BarcampBrighton3, University of Sussex, Day 1

Okay, I had too much fun at out party for dConstruct last night – well too much whisky anyways!

I’ve must say that the vegan food at the dconstruct party at Audio last night was fantastical (a big well done to Oli from Juniper Catering) especially the wonderful macadamia brownies – nom nom nom!

Well we made it to BarcampBrighton3 for the opening speeches, but missed our introduction by about a minute due to looking for the repository for bags – eeep!

If you’re unfamiliar with Barcamp events, they run as an ‘unconference’ and it is hoped that everyone who attends will participate by giving a 30 minute session on something they’re into. Attendees add their sessions to an open schedule grid, usually reflected as half hour slots aligned across a number of small rooms or presentation areas. They usually run over two days with a sleepover incorporating games, hacking, socializing and lots of fun!

Despite scandalous accusations that I tried to scupper our talk by distracting everyone with a fire alarm and especially Ms Emma Persky with some fit firemen, I’m pleased to report that Ian, Ant and myself survived ‘Ask the BBC anything…’ open discussion – yay – woo and hoopla ;-)

There were varied questions asked of your intrepid panel, such as why Radio Pop wasn’t working so well for someone, BBC Blogs and should staff members have their own blogs aggregated publicly for everyone to read, iplayer and copyright, and what BBC Backstage gets up to.

-+-+-

Ant Miller, BBC – BBC Micro for the 21st Century

Question?
Should we do this again?
Should we WHAT again?
What did we do?

What is the BBC micro? it wasn’t a BBC machine, it wasn’t for kids, it wasn’t for schools…
Ant showed a clip from a Horizon film from the 70s on the silicon chip and how computers of the future will affect everyone’s lives – ‘the micro-electronics revolution’ – with John Radcliff talking.
About now is about the 25th anniversary of the BBC Micro…

The back story – at the time of the Micro’s development…
• Strong confident BBC
• Strong influencing engineering division
• Strong educational depts.
• CEAC – BBC advisory forum
• Pressure from enthusiasts & academics
• DOL and MSC concerns
• The Project conceived around 1979

Although the BBC Micro was quite expensive compared to the Spectrum and the Commodore 64, 1.5 million Micros were sold and also 400,000 books.

ARM (advanced risk machines) sprang out of Acorn – there are billions of Arm chips – they’re in all sorts of things from mobile phones to handheld games consoles, Tom Toms and more. Ant showed us some examples of courses and students studying and playing with combinations of platforms.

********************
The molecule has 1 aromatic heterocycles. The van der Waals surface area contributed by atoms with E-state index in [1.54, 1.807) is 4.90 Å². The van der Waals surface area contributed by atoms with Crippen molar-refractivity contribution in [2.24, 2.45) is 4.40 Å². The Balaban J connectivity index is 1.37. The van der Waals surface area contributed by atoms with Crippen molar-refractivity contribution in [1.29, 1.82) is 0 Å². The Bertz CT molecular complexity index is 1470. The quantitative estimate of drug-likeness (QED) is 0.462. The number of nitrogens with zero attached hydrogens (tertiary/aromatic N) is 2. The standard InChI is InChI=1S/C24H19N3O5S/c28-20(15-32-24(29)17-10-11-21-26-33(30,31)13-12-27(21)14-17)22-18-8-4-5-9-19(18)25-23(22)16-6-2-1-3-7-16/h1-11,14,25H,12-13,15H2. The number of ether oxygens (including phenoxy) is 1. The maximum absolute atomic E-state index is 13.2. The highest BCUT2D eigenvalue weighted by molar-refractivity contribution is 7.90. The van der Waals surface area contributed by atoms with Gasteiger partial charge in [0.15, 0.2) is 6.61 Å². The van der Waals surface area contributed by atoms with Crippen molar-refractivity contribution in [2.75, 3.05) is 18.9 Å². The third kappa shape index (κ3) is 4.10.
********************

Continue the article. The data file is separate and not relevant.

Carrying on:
How do we get people to become interested in the fundamentals of computing and hardware rather than just accepting the consumer goods? Apparently CompSci course applications are going down – how can we encourage the young of today to have the same fascination for computing and fiddling under the hood as we had when we were young?

For example Sparkfun sell all sorts of fun and cool stuff to add to your Arduino, plus the differences between microprocessors and microcontrollers allows for all sorts of development. Also Rapid Prototyping is fun.

There followed a lively debate on how do we get people interested in coding, electronics and tinkering, and do we actually need to learn all this stuff now? The views of the room were interestingly divided. The OLPC was discussed as an example of the West perhaps patronising the Third World by saying they should use our computers – when they could probably do with other items first, such as shoes. The rights and wrongs of the West’s meddling reflect culturally interesting issues.

It was also mooted that the UK is becoming a services nation rather than building products for its consumers – if so is this a threat to anyone? Maybe the threat is about the possibility of being locked into other people’s (country’s, culture’s, company’s) systems – examples given included the iphone being locked down, planes having a switch that can blow it up to stop them being used as flying missiles in the case of hijack (really? *boggle*!). Also, how we can and should handle vast amounts of data if we don’t own, understand or have access to the systems that control it?

-+-+-

Right, some hours have passed and a free bar, thanks lovely Osmosoft guys, has been open for some time. I had a lovely vegan balti, cheers to our wonderful chef who has been here all day and worked his arse off for us.

I’ve watched a game of War on Terror as well as Semantopoly and got killed by the cheeky bugger I suspected in Werewolf.

I’ve met some lovely people today, everyone is ever so friendly and it’s lovely to hear the stories of new Barcamp peeps who’ve pushed themselves to come along alobe and are now having a whale of a time – it’s making me all misty eyed – aww *sniff* :-D

About these ads

Comments are closed.